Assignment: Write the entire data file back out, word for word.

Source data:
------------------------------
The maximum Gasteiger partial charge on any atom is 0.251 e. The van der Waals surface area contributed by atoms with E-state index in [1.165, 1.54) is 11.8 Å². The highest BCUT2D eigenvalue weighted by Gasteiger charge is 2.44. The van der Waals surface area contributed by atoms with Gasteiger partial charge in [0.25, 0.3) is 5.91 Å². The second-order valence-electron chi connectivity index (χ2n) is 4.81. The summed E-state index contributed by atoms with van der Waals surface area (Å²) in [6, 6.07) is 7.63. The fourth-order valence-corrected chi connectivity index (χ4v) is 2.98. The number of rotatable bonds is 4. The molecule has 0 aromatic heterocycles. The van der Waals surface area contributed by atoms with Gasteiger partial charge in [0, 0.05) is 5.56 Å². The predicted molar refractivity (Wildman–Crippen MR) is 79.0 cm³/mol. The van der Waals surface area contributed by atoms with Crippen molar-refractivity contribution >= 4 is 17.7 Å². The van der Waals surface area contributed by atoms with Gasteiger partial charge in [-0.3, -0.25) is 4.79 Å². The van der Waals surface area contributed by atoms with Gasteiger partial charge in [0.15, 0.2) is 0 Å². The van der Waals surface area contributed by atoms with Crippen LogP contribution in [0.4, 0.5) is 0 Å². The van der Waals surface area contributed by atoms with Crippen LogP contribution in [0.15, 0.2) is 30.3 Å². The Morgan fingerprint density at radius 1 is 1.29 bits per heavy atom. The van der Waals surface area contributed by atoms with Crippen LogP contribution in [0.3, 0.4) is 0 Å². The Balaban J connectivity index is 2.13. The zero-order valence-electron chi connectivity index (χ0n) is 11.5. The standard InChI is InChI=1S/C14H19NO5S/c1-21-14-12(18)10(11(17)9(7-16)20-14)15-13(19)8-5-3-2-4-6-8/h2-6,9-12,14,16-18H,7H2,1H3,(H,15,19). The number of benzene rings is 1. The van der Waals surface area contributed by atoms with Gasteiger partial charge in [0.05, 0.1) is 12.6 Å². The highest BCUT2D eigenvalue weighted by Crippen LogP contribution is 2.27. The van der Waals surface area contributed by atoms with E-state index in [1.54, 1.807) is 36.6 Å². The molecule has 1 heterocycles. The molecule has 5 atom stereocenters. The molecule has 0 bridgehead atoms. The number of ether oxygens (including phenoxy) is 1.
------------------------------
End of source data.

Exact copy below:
The maximum Gasteiger partial charge on any atom is 0.251 e. The van der Waals surface area contributed by atoms with E-state index in [1.165, 1.54) is 11.8 Å². The highest BCUT2D eigenvalue weighted by Gasteiger charge is 2.44. The van der Waals surface area contributed by atoms with Gasteiger partial charge in [0.25, 0.3) is 5.91 Å². The second-order valence-electron chi connectivity index (χ2n) is 4.81. The summed E-state index contributed by atoms with van der Waals surface area (Å²) in [6, 6.07) is 7.63. The fourth-order valence-corrected chi connectivity index (χ4v) is 2.98. The number of rotatable bonds is 4. The molecule has 0 aromatic heterocycles. The van der Waals surface area contributed by atoms with Gasteiger partial charge in [0, 0.05) is 5.56 Å². The predicted molar refractivity (Wildman–Crippen MR) is 79.0 cm³/mol. The van der Waals surface area contributed by atoms with Crippen molar-refractivity contribution >= 4 is 17.7 Å². The van der Waals surface area contributed by atoms with Gasteiger partial charge in [-0.3, -0.25) is 4.79 Å². The van der Waals surface area contributed by atoms with Gasteiger partial charge in [0.15, 0.2) is 0 Å². The van der Waals surface area contributed by atoms with Crippen LogP contribution in [0.4, 0.5) is 0 Å². The van der Waals surface area contributed by atoms with Crippen LogP contribution in [0.15, 0.2) is 30.3 Å². The Morgan fingerprint density at radius 1 is 1.29 bits per heavy atom. The van der Waals surface area contributed by atoms with Crippen LogP contribution in [0.3, 0.4) is 0 Å². The Balaban J connectivity index is 2.13. The zero-order valence-electron chi connectivity index (χ0n) is 11.5. The standard InChI is InChI=1S/C14H19NO5S/c1-21-14-12(18)10(11(17)9(7-16)20-14)15-13(19)8-5-3-2-4-6-8/h2-6,9-12,14,16-18H,7H2,1H3,(H,15,19). The number of benzene rings is 1. The van der Waals surface area contributed by atoms with Gasteiger partial charge in [0.05, 0.1) is 12.6 Å². The highest BCUT2D eigenvalue weighted by Crippen LogP contribution is 2.27. The van der Waals surface area contributed by atoms with E-state index in [1.54, 1.807) is 36.6 Å². The molecule has 1 heterocycles. The molecule has 5 atom stereocenters. The molecule has 0 bridgehead atoms. The number of ether oxygens (including phenoxy) is 1.